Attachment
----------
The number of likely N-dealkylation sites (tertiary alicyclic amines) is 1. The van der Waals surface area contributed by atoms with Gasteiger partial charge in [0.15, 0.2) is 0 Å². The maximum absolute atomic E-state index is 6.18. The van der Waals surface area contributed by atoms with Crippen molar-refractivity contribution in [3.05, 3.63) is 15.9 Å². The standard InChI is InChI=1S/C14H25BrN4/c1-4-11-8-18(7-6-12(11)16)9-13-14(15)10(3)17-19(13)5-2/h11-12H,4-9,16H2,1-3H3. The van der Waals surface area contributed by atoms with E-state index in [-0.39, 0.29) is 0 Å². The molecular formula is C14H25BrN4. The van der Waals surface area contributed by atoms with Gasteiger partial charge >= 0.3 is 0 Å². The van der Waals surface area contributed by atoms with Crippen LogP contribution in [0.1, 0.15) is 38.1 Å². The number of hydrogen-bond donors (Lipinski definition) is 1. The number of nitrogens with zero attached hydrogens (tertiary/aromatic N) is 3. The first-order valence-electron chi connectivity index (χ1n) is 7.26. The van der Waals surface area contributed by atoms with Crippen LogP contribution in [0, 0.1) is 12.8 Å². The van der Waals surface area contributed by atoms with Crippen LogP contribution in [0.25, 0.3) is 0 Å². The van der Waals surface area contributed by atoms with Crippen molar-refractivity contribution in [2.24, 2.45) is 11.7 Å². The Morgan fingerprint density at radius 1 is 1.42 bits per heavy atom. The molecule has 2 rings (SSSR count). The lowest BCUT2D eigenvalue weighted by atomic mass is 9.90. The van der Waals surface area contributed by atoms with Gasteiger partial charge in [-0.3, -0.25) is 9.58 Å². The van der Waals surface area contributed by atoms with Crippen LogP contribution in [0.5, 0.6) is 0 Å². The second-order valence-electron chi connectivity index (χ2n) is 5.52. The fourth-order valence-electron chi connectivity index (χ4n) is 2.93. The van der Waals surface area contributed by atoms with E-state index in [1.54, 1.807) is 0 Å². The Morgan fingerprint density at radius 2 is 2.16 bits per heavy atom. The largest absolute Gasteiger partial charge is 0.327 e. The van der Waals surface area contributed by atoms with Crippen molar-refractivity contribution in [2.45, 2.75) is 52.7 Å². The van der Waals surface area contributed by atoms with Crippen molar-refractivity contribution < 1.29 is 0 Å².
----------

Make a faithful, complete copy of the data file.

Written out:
The number of likely N-dealkylation sites (tertiary alicyclic amines) is 1. The van der Waals surface area contributed by atoms with Gasteiger partial charge in [0.15, 0.2) is 0 Å². The maximum absolute atomic E-state index is 6.18. The van der Waals surface area contributed by atoms with Crippen molar-refractivity contribution in [3.05, 3.63) is 15.9 Å². The standard InChI is InChI=1S/C14H25BrN4/c1-4-11-8-18(7-6-12(11)16)9-13-14(15)10(3)17-19(13)5-2/h11-12H,4-9,16H2,1-3H3. The van der Waals surface area contributed by atoms with E-state index in [-0.39, 0.29) is 0 Å². The molecular formula is C14H25BrN4. The van der Waals surface area contributed by atoms with Gasteiger partial charge >= 0.3 is 0 Å². The van der Waals surface area contributed by atoms with Crippen LogP contribution in [0.1, 0.15) is 38.1 Å². The number of hydrogen-bond donors (Lipinski definition) is 1. The number of nitrogens with zero attached hydrogens (tertiary/aromatic N) is 3. The first-order valence-electron chi connectivity index (χ1n) is 7.26. The van der Waals surface area contributed by atoms with Crippen LogP contribution in [0, 0.1) is 12.8 Å². The van der Waals surface area contributed by atoms with Crippen LogP contribution in [0.25, 0.3) is 0 Å². The van der Waals surface area contributed by atoms with Crippen molar-refractivity contribution in [2.24, 2.45) is 11.7 Å². The Morgan fingerprint density at radius 1 is 1.42 bits per heavy atom. The molecule has 2 rings (SSSR count). The lowest BCUT2D eigenvalue weighted by atomic mass is 9.90. The van der Waals surface area contributed by atoms with Gasteiger partial charge in [-0.3, -0.25) is 9.58 Å². The van der Waals surface area contributed by atoms with Crippen LogP contribution in [0.5, 0.6) is 0 Å². The second-order valence-electron chi connectivity index (χ2n) is 5.52. The fourth-order valence-electron chi connectivity index (χ4n) is 2.93. The van der Waals surface area contributed by atoms with E-state index in [1.54, 1.807) is 0 Å². The Morgan fingerprint density at radius 2 is 2.16 bits per heavy atom. The largest absolute Gasteiger partial charge is 0.327 e. The van der Waals surface area contributed by atoms with Crippen molar-refractivity contribution in [2.45, 2.75) is 52.7 Å². The van der Waals surface area contributed by atoms with Crippen molar-refractivity contribution < 1.29 is 0 Å².